Circumcision by Australian GPs not cutting it
GPs are performing most circumcisions in Australia but aren’t offering adequate anaesthesia, a medical ethicist and paediatric registrar says.
Dr Melanie Jansen, from the Centre for Children’s Health Ethics and Law at the Lady Cilento Children’s Hospital in Brisbane, suggests discussion is needed on whether GPs are the best practitioners for the job.
In a provocative commentary in a Royal Australasian College of Physicians (RACP) journal, Dr Jansen says dorsal penile nerve block (DPNB) plus topical anaesthetic cream has been identified as the ideal anaesthetic and should be “urgently mandated”.
Information provided on websites of GP practices offering circumcision suggests topical anaesthetic alone is the usual pain management technique, she says.
“If a competent practitioner is defined [by the RACP] as a person who can both perform circumcision and manage any complications arising from it, then the vast majority of Australian infant boys are not receiving this standard of care,” she writes.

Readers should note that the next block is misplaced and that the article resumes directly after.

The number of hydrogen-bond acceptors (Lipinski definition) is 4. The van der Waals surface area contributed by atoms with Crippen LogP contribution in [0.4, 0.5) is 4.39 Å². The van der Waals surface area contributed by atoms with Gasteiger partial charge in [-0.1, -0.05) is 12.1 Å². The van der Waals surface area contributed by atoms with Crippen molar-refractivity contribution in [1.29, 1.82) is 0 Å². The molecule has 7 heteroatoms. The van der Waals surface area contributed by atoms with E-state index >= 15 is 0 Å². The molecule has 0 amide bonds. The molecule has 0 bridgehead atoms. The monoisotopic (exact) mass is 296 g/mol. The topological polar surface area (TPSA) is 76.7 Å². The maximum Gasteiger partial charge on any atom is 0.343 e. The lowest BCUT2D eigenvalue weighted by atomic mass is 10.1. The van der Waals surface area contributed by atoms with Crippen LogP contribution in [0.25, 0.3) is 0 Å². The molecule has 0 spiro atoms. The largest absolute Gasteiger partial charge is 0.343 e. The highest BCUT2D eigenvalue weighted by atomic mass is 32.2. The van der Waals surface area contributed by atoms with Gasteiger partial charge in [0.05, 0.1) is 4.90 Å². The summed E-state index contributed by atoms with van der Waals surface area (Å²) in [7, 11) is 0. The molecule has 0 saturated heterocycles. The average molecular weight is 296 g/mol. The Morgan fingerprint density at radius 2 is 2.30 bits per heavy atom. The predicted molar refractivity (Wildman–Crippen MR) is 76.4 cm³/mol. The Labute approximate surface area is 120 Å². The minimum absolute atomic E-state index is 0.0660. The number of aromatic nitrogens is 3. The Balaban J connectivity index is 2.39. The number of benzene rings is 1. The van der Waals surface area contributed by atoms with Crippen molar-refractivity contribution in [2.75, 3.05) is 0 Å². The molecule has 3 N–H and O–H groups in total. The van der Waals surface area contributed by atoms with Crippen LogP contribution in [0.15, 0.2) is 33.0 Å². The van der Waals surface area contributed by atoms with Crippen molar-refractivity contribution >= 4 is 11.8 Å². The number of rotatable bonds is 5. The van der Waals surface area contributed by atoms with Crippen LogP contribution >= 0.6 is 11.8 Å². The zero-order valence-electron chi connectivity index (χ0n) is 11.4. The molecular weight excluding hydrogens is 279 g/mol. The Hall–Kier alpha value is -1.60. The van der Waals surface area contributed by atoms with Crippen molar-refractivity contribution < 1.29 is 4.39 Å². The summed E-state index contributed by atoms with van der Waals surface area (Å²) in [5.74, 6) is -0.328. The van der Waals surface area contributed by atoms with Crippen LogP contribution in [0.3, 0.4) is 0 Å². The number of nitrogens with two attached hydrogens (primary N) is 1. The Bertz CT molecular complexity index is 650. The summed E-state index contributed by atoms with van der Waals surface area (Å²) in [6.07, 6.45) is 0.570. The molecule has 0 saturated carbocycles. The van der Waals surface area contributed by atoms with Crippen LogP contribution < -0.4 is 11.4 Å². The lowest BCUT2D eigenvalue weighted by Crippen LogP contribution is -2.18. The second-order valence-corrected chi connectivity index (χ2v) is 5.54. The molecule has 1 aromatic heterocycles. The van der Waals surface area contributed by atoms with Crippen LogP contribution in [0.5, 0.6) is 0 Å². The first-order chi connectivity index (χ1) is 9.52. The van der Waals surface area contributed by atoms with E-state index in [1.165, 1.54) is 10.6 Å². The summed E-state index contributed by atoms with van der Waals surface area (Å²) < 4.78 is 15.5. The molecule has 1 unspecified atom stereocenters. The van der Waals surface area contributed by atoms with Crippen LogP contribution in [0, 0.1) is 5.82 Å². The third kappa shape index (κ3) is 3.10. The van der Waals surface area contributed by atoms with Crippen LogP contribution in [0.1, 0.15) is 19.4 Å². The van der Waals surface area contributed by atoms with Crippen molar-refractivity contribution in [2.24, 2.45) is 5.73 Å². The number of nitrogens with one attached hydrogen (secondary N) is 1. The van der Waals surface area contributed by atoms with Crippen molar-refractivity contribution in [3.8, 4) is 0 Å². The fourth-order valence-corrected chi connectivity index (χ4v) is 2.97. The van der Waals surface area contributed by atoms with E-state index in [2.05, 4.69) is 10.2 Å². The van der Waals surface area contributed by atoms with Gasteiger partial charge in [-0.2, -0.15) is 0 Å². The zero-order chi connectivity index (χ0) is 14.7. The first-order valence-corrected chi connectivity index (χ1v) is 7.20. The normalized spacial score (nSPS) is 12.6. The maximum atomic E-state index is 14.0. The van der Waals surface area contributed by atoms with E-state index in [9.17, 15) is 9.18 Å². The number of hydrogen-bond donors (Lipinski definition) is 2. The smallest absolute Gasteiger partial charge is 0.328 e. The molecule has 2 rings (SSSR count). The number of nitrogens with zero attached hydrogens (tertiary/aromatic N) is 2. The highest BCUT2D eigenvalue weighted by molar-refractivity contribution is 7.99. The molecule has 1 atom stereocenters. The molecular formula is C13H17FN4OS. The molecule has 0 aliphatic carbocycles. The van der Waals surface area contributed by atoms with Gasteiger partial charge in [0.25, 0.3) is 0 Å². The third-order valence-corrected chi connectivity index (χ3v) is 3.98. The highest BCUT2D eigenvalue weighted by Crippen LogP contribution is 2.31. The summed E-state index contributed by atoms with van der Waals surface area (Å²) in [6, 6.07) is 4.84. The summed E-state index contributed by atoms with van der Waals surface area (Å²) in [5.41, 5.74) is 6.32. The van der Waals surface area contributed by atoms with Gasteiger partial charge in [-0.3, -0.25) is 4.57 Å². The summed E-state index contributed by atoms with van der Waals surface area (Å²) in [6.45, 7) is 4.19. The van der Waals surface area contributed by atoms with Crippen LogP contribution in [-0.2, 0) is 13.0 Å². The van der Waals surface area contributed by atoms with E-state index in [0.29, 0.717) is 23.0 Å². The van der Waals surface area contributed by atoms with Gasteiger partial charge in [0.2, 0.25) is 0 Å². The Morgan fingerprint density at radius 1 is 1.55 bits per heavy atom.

Dr Jansen says if legislation explicitly reflected RACP recommendations, circumcision would be only performed by a paediatric surgeon plus an anaesthetist using dorsal penile nerve blocks in newborns or a general anaesthesic in older children.
“If legislation as restrictive as this were proposed there would no doubt be outrage from some groups, particularly sections of the general practice community and some religious groups,” she writes.
Dr Jansen says an estimated 10-20% of newborn Australian boys are circumcised.
Most circumcisions are done by GPs in their rooms. Medicare data for 2013-14 show that 16,827 circumcisions were performed on males younger than 6 months of age and 7300 on males of other ages.
Dr Jansen says it may be necessary to disrupt the status quo “unless we are comfortable prioritising adult convenience or financial gain over serving a fundamental interest of children (to not be caused avoidable pain).”
She calls for standardised information on circumcision to be provided routinely to parents during antenatal care.
“It is notable … that the Royal Australian College of General Practitioners has no position statement on this issue and no practice guidelines,” she says.